This animal from the Andes Cordillera continues to leave us speechless with its incredible characteristics:
1) Unsurpassed softness and durability
Due to its cellular composition, the structure of Alpaca wool fibres makes the production of clothing more durable and highly resistant to washing processes. Alpaca fibre is extremely soft. It can be worn on the skin, even by people with the most sensitive skin.
2) Heat associated with lightness
Alpaca fibre contains a large central channel filled with air, the "double glazing" principle, which gives it exceptional thermal properties. This characteristic, combined with the small diameter of the fibre (12 and 32 microns), makes it very light, and therefore very comfortable to wear.
3) Temperature control
Alpaca is subject to very wide temperature variations ranging from -25 to +25 °C on the same day. Its natural fibre, adapted to these high-temperature differences, absorbs ambient humidity, ensuring that you always have an adequate degree of heat without ever sweating.
Alpaca wool, known as "dry" wool, does not produce "ooze", and therefore does not contain lanolin, a substance responsible for allergies.
After mowing, washing the Alpaca fleece does not require any chemical treatment.
5) Does not pilling
Unlike other wools, Alpaca fibre does not pill.
Alpaca fibre is extremely resistant and elastic.
This allows you to keep your clothes and accessories in perfect condition for many years.
Alpaca fibre does not emit any odours when wet.
Unlike the vast majority of synthetic fibres and some natural fibres, Alpaca fibre is a non-inflammable material.
Note: Even more comfortable to wear, Baby Alpaca wool is in great demand. This name Baby Alpaca is a reference used for the classification of fibres according to thickness. It comes from the first shearing of the young animal. Then, when the hair grows back, it is thicker and loses the "Baby" qualification.
Alpaca, llama, guanaco, vicuna... Once revered by the Incas, these species are not always easy to identify. Although the llama remains the most famous of them (thanks to Captain Haddock!), it is not always easy to distinguish them. For an uninformed public, it is easy to confuse llama and alpaca, so here are some criteria to remedy this.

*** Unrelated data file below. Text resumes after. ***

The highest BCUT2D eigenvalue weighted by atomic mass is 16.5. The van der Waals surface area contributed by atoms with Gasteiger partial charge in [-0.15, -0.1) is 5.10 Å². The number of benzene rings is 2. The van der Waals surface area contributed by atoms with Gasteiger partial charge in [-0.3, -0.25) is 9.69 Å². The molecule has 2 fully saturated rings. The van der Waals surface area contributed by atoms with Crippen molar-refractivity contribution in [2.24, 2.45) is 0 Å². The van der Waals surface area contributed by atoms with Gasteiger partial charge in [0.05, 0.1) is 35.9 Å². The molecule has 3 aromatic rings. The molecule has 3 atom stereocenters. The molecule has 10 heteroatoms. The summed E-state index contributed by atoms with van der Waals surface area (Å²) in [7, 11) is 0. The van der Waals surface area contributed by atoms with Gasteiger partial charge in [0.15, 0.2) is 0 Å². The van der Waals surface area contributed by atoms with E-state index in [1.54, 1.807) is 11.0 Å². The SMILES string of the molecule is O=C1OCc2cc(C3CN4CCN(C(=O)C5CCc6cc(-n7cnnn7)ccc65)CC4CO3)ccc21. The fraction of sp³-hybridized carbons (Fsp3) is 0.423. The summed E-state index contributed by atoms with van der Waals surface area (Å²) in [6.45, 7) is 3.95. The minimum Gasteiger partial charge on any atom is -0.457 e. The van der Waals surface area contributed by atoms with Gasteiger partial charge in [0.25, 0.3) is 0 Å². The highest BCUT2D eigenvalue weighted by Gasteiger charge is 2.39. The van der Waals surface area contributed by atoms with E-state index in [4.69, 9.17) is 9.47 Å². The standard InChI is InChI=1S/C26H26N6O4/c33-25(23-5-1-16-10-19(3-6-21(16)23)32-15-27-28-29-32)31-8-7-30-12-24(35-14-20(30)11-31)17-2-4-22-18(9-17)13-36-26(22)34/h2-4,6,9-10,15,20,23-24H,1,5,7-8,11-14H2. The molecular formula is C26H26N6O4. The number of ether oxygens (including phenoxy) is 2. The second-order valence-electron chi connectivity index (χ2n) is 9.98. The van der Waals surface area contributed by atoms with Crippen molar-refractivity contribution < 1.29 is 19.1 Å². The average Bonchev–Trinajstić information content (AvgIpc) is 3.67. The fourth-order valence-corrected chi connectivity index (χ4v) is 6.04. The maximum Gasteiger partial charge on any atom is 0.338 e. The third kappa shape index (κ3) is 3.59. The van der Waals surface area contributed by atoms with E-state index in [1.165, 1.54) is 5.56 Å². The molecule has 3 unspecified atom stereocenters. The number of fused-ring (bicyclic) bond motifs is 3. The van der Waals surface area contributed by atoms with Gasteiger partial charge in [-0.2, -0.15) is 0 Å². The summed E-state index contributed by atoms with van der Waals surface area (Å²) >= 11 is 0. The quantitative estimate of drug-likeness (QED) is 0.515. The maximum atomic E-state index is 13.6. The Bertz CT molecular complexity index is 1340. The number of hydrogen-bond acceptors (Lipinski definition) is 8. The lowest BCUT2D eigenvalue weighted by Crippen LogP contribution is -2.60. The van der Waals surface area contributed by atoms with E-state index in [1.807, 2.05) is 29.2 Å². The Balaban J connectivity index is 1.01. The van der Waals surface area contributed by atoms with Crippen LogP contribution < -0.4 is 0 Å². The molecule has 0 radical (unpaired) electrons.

It is good to know that these two species evolve in their natural environment at an altitude of more than 4000-5000 m. They are both raised in herds and domesticated. Genetically speaking and although they have been crossed in the past, alpacas and llamas do not have the same ancestor. The llama (= guanaco) and alpaca (= vicuna), i. e. guanaco and vicuna evolve in the wild.
However, it is true that there is a kind of hybrid called "huarizo", which, because of common genetic compatibility, is in fact a cross between a male llama and a female alpaca. This makes it often impossible to distinguish between the two. Note that these two camelids are also used for food (meat).
In short, both alpaca and llama belong to the same family, as do guanaco and vicuna, which are their cousins. They all come from the Andes Cordillera in South America. Llama and alpaca are domesticated while guanaco and vicuna evolve in the wild. The llama is distinguished by its weight, it is larger muscular and can carry heavy loads while the alpaca is a wonderful little animal producing wool considered that you must absolutely try!
It is on the basis of these observations that BellePaga has decided to work with this incredible wool offering you an uncontrollable quality and comfort.